Monday, December 27, 2010
Following up on last week's post: Census Data -- Population Flocks to States Without an Income Tax
: New York Post, States Taxing Themselves to Death
, by Dick Morris
High taxes kill states. There can be no better evidence than the 2010 Census. The states that lost House seats -- because they're shrinking, relative to the nation -- had taxes 27% higher than the ones that gained seats.
Of the seven states that don't have a personal income tax, four (Texas, Florida, Nevada and Washington) account for eight of the 12 seats apportioned to the fastest-growing states.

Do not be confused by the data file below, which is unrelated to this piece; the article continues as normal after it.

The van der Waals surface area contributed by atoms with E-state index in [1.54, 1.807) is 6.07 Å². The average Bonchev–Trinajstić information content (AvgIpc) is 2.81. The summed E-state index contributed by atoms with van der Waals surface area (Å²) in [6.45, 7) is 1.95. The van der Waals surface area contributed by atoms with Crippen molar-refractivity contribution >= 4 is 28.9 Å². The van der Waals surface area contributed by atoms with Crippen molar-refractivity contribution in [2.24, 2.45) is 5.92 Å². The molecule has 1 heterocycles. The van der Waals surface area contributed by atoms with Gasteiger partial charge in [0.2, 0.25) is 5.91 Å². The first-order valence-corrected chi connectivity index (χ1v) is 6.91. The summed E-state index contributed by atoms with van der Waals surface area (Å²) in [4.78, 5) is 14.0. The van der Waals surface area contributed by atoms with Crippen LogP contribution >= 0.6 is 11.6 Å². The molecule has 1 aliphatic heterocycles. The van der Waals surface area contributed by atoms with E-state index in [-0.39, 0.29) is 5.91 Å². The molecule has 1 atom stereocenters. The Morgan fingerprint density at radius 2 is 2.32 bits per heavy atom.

New York and Ohio lost two more seats. Other losers -- down one each -- are Massachusetts, Missouri, Michigan, New Jersey, Pennsylvania, Illinois, Louisiana and Iowa. What do they all have in common? High taxes. ...
The states that lost seats ranked an average of 24th in taxes and had an average tax burden of $2,267 per capita. ... The states that gained seats ranked an average of 39th in taxes and had an average tax burden (weighted) of $1,788 -- 27% lower than the losing states. ...
The trend is unmistakeable: The "losing" states drove out their high-income citizens (and middle-income jobs) with heavier tax burdens.
Update: Some States Are Taxing (and Freezing) Themselves to Death